In some ways it was almost a relief to eventually be forced out onto an invalidity pension. But even then my beloved former employer had to resort to lies, denials and suppressed information to get their way. After all, according to them it was all my fault.
Like anyone actually chooses to become a physical and mental wreck with all the cranial fortitude of a deranged jellyfish!
A combination of factors, again largely driven by the BFE to ensure they could never be found liable, saw me unable to get the detailed psychological help I had been repeatedly diagnosed as needing. A lot of the mental problems became hardwired in over time. They probably think that’s my fault as well. I lost just about everything and ended up in shared public housing, unable to go anywhere else. But at least I had a roof over my head.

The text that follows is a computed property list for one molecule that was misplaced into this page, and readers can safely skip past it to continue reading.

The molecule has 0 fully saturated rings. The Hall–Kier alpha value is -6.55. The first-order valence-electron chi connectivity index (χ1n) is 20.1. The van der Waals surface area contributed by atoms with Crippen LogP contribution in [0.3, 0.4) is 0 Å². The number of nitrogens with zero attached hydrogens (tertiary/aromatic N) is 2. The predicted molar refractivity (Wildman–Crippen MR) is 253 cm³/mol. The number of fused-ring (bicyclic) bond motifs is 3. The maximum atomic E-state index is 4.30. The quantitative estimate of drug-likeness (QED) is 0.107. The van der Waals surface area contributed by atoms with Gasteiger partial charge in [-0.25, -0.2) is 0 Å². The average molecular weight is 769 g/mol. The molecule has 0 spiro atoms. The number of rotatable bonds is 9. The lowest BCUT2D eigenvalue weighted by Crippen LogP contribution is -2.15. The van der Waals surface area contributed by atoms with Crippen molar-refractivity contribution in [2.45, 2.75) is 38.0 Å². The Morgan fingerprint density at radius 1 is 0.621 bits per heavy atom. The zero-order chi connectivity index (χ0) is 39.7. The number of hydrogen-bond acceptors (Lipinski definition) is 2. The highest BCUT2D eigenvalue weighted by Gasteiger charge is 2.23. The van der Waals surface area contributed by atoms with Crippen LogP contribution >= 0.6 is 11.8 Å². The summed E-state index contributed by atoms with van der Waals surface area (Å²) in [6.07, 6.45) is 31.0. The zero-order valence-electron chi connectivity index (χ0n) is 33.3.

The next few years saw a repeating pattern – rally, recovery, then fall back again and into semi-suicidal mode (planning how to do it rather than getting to the point of actually doing it). The two times I managed to talk someone into giving me a little part-time work failed – I simply cannot cope with it any longer or at least not in a ‘normal’ workplace. Depression and anxiety always took over again, seemingly every time I managed to take a step forward in recovering my life. While I doubt I will ever be able to prove it, I suspect the large brain aneurism above my left temple was driven by all that had gone before. I had to literally have open-brain surgery to patch things up. I think the jury is still out on whether or not the small, walnut-shaped thing inside my skull actually qualifies as a brain.